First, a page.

The use of telemedicine and telehealth is not new. They have benefited many communities with limited access to medical care. However, during COVID-19, the use of such services has gained fresh momentum. Innovative solutions have helped to address the challenge of person-to-person consultations and grant access to care services. The value of the global telehealth and telemedicine market is predicted to expand from $38.7 billion in 2020 to nearly $191.7 billion by 2025.
According to McKinsey, during the pandemic, medical providers have been able to offer remote clinical services via telehealth to 50 to 175 times the number of patients they did before. Mayo Clinic, for example, offers a wide range of telehealth services, from remote reviews of test results to virtual consultations. Moreover, 40% of healthcare patients indicated that they plan to continue using telehealth services beyond the pandemic.
The words ‘telemedicine’ and ‘telehealth’ are often used interchangeably, but this is a common misconception. Let’s take a closer look at each of these terms and define the difference between them.
Telemedicine refers to the use of telecommunications to provide remote clinical services. Telemedicine technology is often used for real-time two-way communication between the healthcare provider and another provider or patient.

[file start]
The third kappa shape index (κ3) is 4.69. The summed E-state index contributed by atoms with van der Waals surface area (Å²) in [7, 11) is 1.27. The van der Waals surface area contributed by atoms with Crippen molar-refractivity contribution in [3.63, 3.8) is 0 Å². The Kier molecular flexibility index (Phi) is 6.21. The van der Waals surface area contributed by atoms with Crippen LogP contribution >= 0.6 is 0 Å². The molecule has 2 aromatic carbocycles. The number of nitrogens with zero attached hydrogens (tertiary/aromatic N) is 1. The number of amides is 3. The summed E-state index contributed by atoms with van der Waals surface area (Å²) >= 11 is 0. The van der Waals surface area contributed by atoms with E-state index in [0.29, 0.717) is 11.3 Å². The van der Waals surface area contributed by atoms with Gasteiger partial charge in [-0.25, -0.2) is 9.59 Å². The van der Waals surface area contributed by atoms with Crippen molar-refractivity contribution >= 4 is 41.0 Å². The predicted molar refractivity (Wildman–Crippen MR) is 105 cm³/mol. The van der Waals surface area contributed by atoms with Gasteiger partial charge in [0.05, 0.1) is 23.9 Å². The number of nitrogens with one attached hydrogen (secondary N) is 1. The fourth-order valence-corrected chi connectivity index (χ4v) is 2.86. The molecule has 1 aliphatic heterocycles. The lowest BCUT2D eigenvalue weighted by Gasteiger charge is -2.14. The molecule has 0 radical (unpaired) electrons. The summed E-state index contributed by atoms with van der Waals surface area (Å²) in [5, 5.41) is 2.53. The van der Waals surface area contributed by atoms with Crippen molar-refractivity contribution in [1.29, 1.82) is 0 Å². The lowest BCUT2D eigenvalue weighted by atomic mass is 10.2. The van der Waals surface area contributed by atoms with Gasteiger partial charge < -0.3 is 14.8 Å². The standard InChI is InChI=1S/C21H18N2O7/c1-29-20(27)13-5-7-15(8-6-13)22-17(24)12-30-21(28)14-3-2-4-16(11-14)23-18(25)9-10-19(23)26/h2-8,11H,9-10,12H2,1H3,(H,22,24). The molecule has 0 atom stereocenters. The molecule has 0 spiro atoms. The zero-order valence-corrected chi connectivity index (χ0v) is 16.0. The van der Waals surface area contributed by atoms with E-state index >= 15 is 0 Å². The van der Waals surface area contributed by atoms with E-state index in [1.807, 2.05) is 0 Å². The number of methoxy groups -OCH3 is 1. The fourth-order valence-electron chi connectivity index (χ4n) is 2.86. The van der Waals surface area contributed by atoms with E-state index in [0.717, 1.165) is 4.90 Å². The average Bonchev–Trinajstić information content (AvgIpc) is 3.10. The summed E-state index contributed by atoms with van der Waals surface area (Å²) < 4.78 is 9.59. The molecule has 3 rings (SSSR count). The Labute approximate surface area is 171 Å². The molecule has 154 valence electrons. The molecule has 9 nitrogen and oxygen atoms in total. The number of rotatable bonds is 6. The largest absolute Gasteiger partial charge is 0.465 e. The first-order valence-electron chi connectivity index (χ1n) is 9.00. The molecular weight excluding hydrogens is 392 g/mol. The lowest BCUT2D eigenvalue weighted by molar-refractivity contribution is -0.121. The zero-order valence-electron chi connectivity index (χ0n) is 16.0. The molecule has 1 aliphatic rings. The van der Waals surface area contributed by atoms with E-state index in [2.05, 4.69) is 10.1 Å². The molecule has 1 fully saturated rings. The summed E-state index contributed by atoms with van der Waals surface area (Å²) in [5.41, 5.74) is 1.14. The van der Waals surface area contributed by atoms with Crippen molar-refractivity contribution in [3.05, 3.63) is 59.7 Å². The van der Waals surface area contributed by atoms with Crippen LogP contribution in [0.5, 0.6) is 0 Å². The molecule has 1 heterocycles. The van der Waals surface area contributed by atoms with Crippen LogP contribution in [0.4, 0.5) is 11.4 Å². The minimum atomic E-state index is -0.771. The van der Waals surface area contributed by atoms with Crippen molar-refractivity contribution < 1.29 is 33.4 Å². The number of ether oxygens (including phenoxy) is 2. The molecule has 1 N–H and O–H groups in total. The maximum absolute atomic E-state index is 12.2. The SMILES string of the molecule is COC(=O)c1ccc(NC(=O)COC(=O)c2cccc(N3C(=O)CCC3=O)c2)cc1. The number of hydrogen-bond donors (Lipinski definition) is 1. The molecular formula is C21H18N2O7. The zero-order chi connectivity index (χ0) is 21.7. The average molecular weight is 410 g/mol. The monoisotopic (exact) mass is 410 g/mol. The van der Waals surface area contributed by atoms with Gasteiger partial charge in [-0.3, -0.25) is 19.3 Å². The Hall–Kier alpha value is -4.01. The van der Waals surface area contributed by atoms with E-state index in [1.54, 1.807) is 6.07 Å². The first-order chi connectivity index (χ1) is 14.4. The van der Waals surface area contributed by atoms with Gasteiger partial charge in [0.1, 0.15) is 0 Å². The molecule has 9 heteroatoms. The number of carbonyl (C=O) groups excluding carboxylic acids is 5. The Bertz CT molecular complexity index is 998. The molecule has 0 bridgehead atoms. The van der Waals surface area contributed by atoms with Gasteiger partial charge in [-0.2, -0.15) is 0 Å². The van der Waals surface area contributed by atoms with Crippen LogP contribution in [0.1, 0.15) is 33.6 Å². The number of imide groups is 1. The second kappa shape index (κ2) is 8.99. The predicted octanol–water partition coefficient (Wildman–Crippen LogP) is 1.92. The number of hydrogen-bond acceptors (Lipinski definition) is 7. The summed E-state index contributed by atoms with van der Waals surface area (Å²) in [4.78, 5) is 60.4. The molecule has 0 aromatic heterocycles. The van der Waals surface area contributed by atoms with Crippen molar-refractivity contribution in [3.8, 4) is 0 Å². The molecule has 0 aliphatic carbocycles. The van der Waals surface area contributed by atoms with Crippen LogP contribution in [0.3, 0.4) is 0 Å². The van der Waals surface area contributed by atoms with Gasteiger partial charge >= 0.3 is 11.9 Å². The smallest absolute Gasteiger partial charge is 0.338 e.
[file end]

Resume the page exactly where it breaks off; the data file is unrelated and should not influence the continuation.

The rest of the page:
Telehealth is a broader term than telemedicine. It goes beyond the application of electronic and telecommunications technologies solely for the provision of remote clinical services. Telehealth also includes training, administrative meetings and medical education services, among other things. According to the Center for Connected Health Policy, there are four key components of telehealth: live video, store and forward, remote patient monitoring (RPM) and mobile health.
The development of digital technologies is an enabling component of remote health services. The top technologies powering telemedicine and telehealth solutions include:
The main difference between telemedicine and telehealth lies in the scope of medical services that are offered via telecommunications. Telemedicine refers only to clinical services and exclusively focuses on direct patient care. Beyond clinical services, telehealth also deals with a wider range of educational, administrative and non-clinical healthcare activities.
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